Yoga is a growth industry everywhere. It’s been estimated more than a million Britons practice it, 30 million Americans, and as hundreds of millions of waistlines swell in China, it is spreading exponentially there. At the same time that yoga is expanding worldwide, global meat production has more than quadrupled in the past 65 years. More people are eating more animals than ever before.

Even though the rest of the world is trying to catch up, in the United States meat is eaten at three times the global average.

Yoga is made up of 8 parts, often called the Eight Limbs of Yoga, which range from the discipline’s golden rules to breath control and exercise postures to meditation. Non-violence, or ahimsa, is one of the central tenets of the practice. It means non-harming all living things

Living things include animals like birds, pigs, and cows.

At some stage many people who practice yoga think about going vegetarian, or even vegan. They usually have one-or-more reasons for changing their diet. Among them are health, non-violence, and karma.

Since most people benefit by eating less meat, and since much of today’s yoga is about fighting stress and keeping your body toned, the healthy halo of going flexitarian, or better, dovetails with the practice.

The do-no-harm principle behind going vegetarian is stoked by the inescapable harm done to the animals we eat. We raise them in pens and cages, kill them, and chop them up into pieces for our pots and pans. Since violence is a choice, and since eating animals isn’t necessary to stave off starvation, ahimsa strongly implies vegetarianism.

Sri Swami Satchidananda, the man behind Integral Yoga, believed being vegetarian was imperative to achieving self-realization.

“Because when you eat animal food, you incur the curse of the animals,” he said.

It’s like ending up in a cheesy bad B movie, “Dawn of the Dead,” for example. “They kill for one reason. They kill for food.” The zombies can’t just pull up at the golden arches drive-through because they never have any money.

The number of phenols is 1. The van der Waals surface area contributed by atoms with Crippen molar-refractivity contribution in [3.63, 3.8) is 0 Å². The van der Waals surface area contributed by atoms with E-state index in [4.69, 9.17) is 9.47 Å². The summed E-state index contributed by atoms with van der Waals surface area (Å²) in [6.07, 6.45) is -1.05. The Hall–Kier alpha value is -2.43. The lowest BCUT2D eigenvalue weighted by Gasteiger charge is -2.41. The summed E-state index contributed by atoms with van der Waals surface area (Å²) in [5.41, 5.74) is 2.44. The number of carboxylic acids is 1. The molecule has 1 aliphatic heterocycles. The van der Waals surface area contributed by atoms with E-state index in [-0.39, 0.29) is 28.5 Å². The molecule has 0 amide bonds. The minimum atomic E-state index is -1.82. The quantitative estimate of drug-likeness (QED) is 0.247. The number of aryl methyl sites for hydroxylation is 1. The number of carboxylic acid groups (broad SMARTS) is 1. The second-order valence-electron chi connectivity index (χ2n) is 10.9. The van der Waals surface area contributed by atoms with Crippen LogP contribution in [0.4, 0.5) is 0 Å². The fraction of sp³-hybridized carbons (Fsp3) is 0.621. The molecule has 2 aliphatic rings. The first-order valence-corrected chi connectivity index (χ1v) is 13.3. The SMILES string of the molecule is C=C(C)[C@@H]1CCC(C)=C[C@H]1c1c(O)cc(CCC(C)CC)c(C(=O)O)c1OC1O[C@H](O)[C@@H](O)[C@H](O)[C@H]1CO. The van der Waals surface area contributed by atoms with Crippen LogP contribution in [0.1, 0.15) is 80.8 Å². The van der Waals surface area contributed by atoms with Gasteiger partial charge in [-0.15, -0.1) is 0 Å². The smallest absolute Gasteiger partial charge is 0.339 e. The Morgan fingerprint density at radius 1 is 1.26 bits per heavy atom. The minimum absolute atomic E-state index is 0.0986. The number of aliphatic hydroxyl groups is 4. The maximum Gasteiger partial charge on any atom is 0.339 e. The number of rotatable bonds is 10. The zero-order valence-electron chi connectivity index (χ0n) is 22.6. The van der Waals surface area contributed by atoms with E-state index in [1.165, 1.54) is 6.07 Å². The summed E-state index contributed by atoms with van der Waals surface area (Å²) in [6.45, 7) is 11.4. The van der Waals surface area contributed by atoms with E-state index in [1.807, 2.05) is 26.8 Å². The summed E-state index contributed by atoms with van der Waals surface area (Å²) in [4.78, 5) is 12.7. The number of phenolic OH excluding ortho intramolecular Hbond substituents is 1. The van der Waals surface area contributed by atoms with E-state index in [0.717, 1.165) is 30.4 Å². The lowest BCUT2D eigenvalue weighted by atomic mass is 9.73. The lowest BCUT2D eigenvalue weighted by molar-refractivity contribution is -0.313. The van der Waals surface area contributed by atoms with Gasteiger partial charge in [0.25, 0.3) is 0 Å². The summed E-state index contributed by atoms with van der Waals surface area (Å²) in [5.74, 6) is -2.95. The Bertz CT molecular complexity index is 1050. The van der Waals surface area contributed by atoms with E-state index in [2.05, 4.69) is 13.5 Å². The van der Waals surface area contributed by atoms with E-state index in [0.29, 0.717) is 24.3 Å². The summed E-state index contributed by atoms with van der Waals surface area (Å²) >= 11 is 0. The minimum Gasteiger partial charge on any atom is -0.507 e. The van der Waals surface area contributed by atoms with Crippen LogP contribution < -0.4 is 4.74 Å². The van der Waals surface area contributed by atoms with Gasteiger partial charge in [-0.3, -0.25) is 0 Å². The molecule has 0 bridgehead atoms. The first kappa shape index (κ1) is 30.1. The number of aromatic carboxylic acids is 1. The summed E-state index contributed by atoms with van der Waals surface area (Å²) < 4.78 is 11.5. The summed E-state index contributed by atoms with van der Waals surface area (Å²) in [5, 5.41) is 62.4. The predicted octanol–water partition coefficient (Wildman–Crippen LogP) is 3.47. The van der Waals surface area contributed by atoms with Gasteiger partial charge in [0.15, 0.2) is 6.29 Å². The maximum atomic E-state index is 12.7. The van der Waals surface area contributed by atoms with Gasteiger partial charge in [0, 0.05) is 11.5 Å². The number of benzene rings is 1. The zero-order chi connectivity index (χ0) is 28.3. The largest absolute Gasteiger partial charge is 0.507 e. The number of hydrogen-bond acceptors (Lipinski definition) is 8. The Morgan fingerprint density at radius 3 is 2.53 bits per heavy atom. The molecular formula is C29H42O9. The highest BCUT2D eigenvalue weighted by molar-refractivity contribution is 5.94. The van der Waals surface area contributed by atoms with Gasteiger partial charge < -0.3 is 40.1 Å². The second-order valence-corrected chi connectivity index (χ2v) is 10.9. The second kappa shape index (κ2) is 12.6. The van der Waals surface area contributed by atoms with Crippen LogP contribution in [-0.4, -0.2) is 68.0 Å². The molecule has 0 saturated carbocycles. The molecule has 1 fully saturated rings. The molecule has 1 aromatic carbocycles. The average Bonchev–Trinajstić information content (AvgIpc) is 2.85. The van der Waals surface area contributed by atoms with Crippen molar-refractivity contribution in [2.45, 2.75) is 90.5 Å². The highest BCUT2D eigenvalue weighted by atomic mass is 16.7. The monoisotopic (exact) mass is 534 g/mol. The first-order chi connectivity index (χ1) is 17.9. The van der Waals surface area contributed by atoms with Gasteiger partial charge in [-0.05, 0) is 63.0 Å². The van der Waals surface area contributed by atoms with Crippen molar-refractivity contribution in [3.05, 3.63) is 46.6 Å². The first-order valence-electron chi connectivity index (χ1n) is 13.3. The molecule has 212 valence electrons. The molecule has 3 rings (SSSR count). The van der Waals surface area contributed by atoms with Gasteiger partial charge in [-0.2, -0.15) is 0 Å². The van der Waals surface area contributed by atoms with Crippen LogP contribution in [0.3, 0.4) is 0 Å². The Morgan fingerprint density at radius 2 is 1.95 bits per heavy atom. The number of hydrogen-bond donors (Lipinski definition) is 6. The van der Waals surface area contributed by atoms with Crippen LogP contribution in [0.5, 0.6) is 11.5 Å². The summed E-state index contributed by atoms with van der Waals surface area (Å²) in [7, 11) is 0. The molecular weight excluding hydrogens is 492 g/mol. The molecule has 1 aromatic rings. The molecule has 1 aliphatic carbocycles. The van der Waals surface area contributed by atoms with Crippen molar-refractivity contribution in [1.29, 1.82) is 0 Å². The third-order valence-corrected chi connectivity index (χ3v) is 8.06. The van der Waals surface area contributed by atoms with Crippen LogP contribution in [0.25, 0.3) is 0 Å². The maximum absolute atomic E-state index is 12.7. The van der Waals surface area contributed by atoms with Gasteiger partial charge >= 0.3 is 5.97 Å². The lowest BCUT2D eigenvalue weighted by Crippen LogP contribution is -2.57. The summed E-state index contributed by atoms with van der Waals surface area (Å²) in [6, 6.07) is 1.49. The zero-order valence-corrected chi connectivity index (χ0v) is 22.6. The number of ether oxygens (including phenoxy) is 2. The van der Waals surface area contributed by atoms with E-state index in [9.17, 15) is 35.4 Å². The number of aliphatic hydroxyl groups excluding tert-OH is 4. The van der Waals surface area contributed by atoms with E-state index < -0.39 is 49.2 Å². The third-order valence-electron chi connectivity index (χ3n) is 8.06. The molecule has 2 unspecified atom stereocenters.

At the crossroads of yoga and yummy, what he was essentially saying was eating meat is bad karma. It means taking in the fear, pain, and suffering of the animals you are eating. It obviates the benefits of poses, breathwork, and meditation.

“The law of karma guarantees that what we do to others will come back to us,” said Sharon Gannon about eating animals. In other words, beware becoming stew meat yourself one day!

But, the goal of yoga is to change yourself, not specifically your eating habits. Whether it’s turkey or tofu on somebody’s dinner plate is not as a matter of course going to buff up their yoginess. Not eating animals doesn’t make anyone a good person in the same way that walking slow doesn’t necessarily make everyone a patient man or woman.

Besides, according to the Yoga Sutras of Patanjali, you don’t have to become a vegetarian to practice yoga fully.

“Nowhere in the Vedas or in the ancient teachings is it said that you must be a strict vegetarian,” said T. K. V. Desikachar. He is, nevertheless, a vegetarian, and his father, Krishnamacharya, modern yoga’s founder, was also a vegetarian.

Eating animals is in our blood, or better yet, our DNA. Other primates are mostly vegan. People have been going carnivorous for a long, long time. We are always eating our way through Noah’s Ark.

However, it’s unlikely any of God’s creatures survived the world of the life-threatening Great Flood with the intention for the bright new future of ultimately ending up on somebody’s plate of hash.

It wouldn’t hurt anyone to give the birds and animals of the world a break by eating either fewer or none of them. In 1940 the average American ate about 80 pounds of meat. Today the average American eats about 170 pounds of meat a year. Our herds would surely appreciate another sunny day of home on the range, not the fluorescent lighting of the supermarket cooler.

And no one, after all, ever said a hot dog a day keeps the doctor away.

 

 

 

 

Yogis Eating Animals

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By Ed Staskus

Evin Bodell often brings Napoleon, her Australian sheep dog, to her West Side Yoga studio in Lakewood, Ohio, where he is a kind of shaggy greeter, sniffing everyone up and down as they step out of their shoes in the lobby. Whenever the door to the yoga room is left open the dog snoozes on the threshold during the asana classes. He is an ever-present reminder of how good life can be, food and water in the lobby behind him and friends in front.

After one class, as I sat in the waiting room on a sofa and roughhoused with the dog, scratching his stomach as he rolled over, I asked Evin, a longtime yoga teacher and omnivore, if she had ever considered killing, barbequing, and eating Napoleon.

She said no in more ways than one.

When I asked her what the difference was between her dog and any of the other animals she ate, she said Napoleon was her pet and everything else wasn’t.